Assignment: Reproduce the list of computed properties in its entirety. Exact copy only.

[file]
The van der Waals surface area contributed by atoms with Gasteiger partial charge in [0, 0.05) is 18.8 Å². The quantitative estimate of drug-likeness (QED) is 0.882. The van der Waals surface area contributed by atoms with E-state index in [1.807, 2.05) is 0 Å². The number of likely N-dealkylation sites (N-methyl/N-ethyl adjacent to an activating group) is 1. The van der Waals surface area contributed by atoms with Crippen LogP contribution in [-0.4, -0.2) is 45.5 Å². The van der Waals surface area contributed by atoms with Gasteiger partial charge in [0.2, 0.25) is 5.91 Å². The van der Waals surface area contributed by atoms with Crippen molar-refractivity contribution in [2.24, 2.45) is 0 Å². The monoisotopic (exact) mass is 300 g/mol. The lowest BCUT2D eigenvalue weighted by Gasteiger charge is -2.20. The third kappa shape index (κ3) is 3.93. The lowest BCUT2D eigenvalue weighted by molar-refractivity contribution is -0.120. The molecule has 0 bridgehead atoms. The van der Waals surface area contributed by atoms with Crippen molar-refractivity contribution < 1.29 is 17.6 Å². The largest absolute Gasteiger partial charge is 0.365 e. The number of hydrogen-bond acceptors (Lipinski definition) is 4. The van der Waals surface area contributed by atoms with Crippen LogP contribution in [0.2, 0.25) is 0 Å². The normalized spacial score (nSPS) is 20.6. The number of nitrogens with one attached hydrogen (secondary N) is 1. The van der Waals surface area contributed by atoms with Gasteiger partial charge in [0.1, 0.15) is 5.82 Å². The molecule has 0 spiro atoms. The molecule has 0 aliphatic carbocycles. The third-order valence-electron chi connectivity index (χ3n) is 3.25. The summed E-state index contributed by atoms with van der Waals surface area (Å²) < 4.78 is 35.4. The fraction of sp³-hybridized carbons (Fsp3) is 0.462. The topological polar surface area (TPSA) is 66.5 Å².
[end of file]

The van der Waals surface area contributed by atoms with Gasteiger partial charge in [0, 0.05) is 18.8 Å². The quantitative estimate of drug-likeness (QED) is 0.882. The van der Waals surface area contributed by atoms with E-state index in [1.807, 2.05) is 0 Å². The number of likely N-dealkylation sites (N-methyl/N-ethyl adjacent to an activating group) is 1. The van der Waals surface area contributed by atoms with Crippen LogP contribution in [-0.4, -0.2) is 45.5 Å². The van der Waals surface area contributed by atoms with Gasteiger partial charge in [0.2, 0.25) is 5.91 Å². The van der Waals surface area contributed by atoms with Crippen molar-refractivity contribution in [2.24, 2.45) is 0 Å². The monoisotopic (exact) mass is 300 g/mol. The lowest BCUT2D eigenvalue weighted by Gasteiger charge is -2.20. The third kappa shape index (κ3) is 3.93. The lowest BCUT2D eigenvalue weighted by molar-refractivity contribution is -0.120. The molecule has 0 bridgehead atoms. The van der Waals surface area contributed by atoms with Crippen molar-refractivity contribution < 1.29 is 17.6 Å². The largest absolute Gasteiger partial charge is 0.365 e. The number of hydrogen-bond acceptors (Lipinski definition) is 4. The van der Waals surface area contributed by atoms with Crippen LogP contribution in [0.2, 0.25) is 0 Å². The normalized spacial score (nSPS) is 20.6. The number of nitrogens with one attached hydrogen (secondary N) is 1. The van der Waals surface area contributed by atoms with Gasteiger partial charge in [0.1, 0.15) is 5.82 Å². The molecule has 0 spiro atoms. The molecule has 0 aliphatic carbocycles. The third-order valence-electron chi connectivity index (χ3n) is 3.25. The summed E-state index contributed by atoms with van der Waals surface area (Å²) < 4.78 is 35.4. The fraction of sp³-hybridized carbons (Fsp3) is 0.462. The topological polar surface area (TPSA) is 66.5 Å².